Saudi Arabia's oil-production strategy appears to be succeeding. By boosting world oil supplies and forcing down prices, the Saudis have elicited cries of pain worldwide -- from oil nations, petroleum companies, bankers, and political leaders such as Texas Gov. Mark White.
Even President Reagan, a staunch free-marketer, indicated last week that there is a limit to the benefits of low oil prices. In a press conference, he warned against United States energy producers being driven out of business by cheap imported oil.
``The US found there are other considerations'' besides the beneficial effect of lower oil prices, notes Robert Mabro, director of the Oxford Institute for Energy Studies in Oxford, England. ``Producer interests and import dependence are very important.''
Most observers say oil prices have bottomed and are on a slow rise. The New York Mercantile Exchange's oil-futures price briefly slipped below $10 a barrel two weeks ago. But quickly thereafter, a series of events -- from a strike in Norway to rumblings from the White House -- shored it up. Friday it stood at $13.61 a barrel.
Thus, most of the beneficial effects of lower oil prices may have already been felt in the US economy. On Friday, the government's producer price index for March showed another dramatic drop in the inflation rate, led by a record 22 percent decline in gasoline prices.
With indications that their case is being heard, the Saudis meet again with the 12 other members of the Organization of Petroleum Exporting Countries Tuesday.
An OPEC compromise is possible this time, says Ragaei el-Mallakh of the University of Colorado. But if the Saudis offer to cut 1 million barrels a day from their production, he says they have to be assured that ``they see reciprocal arrangements.''
Meanwhile, the Saudis have gained market share, displayed their importance as an energy power, and boosted revenues. ``The Saudi main objective was never to be in the position they were in in mid-1985, when their export volume was dwindling,'' Dr. Mabro says.
Dr. el-Mallakh sees Saudi policy aimed at oil revenue, which ``declined drastically prior to the netbacks.''
Under these ``netback contracts,'' which were instituted last summer, the price of oil is determined by refining and production costs. Most energy experts say these contracts were the real cause of the falling oil prices, since they locked in higher Saudi output.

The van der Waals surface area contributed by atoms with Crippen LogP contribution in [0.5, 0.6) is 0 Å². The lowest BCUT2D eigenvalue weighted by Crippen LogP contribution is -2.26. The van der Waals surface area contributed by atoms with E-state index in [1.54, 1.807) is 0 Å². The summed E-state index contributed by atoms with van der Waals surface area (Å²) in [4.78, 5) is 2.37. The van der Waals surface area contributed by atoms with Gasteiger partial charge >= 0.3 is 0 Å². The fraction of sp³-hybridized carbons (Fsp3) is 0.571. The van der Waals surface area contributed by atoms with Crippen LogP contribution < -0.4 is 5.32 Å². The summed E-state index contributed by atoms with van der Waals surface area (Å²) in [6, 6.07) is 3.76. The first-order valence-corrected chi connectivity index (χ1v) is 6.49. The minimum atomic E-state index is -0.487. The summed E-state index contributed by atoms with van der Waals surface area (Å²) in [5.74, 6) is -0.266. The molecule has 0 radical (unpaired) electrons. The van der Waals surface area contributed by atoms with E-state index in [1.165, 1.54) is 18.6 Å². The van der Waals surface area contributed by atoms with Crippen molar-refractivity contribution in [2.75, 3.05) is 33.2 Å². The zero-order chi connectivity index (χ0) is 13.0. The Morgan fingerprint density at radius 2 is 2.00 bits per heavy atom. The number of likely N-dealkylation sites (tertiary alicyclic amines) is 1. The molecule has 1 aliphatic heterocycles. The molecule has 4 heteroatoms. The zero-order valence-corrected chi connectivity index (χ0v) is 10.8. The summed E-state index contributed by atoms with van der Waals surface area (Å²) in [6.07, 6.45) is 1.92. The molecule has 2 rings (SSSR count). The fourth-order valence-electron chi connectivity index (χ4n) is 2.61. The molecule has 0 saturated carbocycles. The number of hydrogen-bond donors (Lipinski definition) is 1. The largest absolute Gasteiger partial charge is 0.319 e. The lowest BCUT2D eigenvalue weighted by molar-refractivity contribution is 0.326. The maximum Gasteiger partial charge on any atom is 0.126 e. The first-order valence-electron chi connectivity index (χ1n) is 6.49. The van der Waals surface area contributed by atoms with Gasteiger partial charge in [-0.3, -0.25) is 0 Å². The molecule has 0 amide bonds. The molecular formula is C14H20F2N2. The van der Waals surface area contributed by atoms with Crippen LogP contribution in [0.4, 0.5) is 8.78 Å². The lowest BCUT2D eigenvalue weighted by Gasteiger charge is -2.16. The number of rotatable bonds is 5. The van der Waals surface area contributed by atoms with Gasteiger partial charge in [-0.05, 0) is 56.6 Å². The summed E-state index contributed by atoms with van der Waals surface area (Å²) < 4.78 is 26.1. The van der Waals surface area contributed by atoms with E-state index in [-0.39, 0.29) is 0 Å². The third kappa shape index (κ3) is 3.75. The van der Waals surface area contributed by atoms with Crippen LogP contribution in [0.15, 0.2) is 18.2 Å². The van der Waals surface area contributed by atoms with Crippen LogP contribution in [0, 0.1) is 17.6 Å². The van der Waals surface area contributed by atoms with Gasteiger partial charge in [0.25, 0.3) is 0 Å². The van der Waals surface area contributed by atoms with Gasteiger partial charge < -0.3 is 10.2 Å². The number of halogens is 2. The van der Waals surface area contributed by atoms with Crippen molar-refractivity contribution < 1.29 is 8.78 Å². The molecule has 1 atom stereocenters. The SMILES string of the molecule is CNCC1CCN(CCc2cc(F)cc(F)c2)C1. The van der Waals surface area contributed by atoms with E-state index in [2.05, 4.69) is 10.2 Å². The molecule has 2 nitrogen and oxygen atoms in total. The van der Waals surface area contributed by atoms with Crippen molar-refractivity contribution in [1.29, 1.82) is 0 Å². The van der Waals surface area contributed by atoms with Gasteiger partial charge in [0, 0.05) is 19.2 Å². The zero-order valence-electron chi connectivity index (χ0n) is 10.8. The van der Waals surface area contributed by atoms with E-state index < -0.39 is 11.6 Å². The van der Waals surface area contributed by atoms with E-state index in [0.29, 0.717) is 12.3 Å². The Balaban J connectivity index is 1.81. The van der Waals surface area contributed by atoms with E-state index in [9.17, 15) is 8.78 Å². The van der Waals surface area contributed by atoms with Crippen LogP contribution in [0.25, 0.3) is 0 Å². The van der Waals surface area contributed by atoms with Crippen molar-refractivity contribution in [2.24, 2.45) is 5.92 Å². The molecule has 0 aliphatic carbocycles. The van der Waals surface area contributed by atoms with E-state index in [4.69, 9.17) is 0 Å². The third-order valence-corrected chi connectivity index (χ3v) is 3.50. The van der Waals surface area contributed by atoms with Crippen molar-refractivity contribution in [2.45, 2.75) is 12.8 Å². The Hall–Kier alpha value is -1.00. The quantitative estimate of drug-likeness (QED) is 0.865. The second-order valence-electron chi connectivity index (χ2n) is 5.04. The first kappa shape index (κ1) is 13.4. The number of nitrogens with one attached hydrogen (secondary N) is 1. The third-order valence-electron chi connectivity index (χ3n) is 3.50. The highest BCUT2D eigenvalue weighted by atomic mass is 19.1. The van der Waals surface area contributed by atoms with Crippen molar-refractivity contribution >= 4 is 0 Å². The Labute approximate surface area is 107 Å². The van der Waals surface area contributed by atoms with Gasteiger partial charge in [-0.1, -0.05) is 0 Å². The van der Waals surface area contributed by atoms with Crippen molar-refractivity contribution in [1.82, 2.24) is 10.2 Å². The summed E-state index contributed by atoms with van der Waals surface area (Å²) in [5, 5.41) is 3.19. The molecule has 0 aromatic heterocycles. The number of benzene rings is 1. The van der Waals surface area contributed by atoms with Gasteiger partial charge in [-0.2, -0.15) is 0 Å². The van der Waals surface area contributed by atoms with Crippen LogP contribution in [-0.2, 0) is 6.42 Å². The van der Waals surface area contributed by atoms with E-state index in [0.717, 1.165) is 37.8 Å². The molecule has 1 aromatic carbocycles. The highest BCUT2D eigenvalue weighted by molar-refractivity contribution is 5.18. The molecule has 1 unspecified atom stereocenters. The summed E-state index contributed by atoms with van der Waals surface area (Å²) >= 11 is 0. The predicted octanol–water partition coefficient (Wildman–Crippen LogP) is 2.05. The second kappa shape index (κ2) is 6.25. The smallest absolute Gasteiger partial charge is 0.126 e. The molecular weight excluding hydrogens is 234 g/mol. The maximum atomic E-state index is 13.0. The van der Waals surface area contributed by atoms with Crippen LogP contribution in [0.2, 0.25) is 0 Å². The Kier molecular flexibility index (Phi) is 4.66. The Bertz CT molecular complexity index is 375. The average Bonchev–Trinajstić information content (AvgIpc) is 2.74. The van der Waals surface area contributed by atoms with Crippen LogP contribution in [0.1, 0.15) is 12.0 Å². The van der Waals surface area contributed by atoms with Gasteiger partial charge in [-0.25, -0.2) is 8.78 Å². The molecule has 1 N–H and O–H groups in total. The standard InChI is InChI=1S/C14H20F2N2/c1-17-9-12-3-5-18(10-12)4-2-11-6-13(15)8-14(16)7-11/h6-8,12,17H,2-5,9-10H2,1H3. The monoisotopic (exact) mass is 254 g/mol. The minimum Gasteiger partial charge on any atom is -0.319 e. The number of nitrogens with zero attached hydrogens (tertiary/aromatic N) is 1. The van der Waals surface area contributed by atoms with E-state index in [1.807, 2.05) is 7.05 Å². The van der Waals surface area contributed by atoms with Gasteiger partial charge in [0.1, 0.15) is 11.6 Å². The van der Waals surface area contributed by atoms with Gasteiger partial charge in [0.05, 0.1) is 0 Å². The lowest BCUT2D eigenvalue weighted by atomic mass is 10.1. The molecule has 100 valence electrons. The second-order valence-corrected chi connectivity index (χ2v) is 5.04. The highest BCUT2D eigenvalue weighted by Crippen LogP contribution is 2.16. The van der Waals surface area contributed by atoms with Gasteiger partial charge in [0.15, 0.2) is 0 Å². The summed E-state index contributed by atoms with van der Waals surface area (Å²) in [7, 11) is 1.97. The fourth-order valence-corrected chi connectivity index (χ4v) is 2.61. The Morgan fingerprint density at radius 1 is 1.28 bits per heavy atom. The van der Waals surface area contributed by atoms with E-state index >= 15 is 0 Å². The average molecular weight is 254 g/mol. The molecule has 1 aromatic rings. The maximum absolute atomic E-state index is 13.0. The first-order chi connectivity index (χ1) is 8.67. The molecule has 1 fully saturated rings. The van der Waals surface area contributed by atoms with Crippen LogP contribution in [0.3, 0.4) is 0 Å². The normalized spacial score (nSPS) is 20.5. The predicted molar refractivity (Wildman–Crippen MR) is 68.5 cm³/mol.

Since the netbacks were introduced, el-Mallakh says, ``on the whole, if you include everything from January, they had greater revenue.'' He points out that the oil-futures price is not the level at which oil actually has been changing hands: ``The actual price has been higher -- $16 [a barrel] or more.''
With higher output, even at cheaper prices, the Saudis made money -- but only if prices have indeed bottomed out. At $10 a barrel, the Saudis would be losing money unless output were increased drastically.
Hossein Tahmassebi, chief economist with Ashland Oil, says Saudi Arabia's aim is ``to be an important source of crude to the West. But year after year they were losing market share. And at $28 a barrel, they would have lost even more. They had to do something.''
What they've done is sell cheap oil in order to become a key supplier to the West once more. Cheap Saudi oil, Dr. Tahmassebi says, will end up increasing US energy consumption and shutting down higher-cost energy sources in the US and elsewhere in the world. Factors affecting OPEC oil prices
As OPEC reconvenes, oil analysts are watching several factors to determine the direction of prices.
The key is Saudi production, believed to be 3.9 million barrels per day. The Saudi quota is 4.3 million b.p.d. Have the Saudis cut back? Or are prices low even with them pumping less than their quota? Will other oil countries rein in production, as well?
Other factors that crimp supplies and thus cause higher prices:
A strike by caterers serving Norway's North Sea oil workers. This has shut down Norway's 900,000 b.p.d. output. The strike could end soon.
US-Libyan tension. Tanker traffic to Libya is likely to drop off due to rising insurance rates and the possibility of conflict. Libya's 1 million b.p.d. output could be in jeopardy.
Reports that US gasoline consumption has accelerated and that inventories of crude oil and distillates are abnormally low.
But putting downward pressure:
A report that the USSR is ready to resume oil exports to West Europe.
Continued US economic sluggishness, meaning energy usage by industry is not growing significantly.
Enormous unused capacity in Saudi Arabia, Kuwait, Iran, and Iraq. If the Iran-Iraq war ever ends, production from both countries could double. Several non-OPEC nations also have plentiful reserves.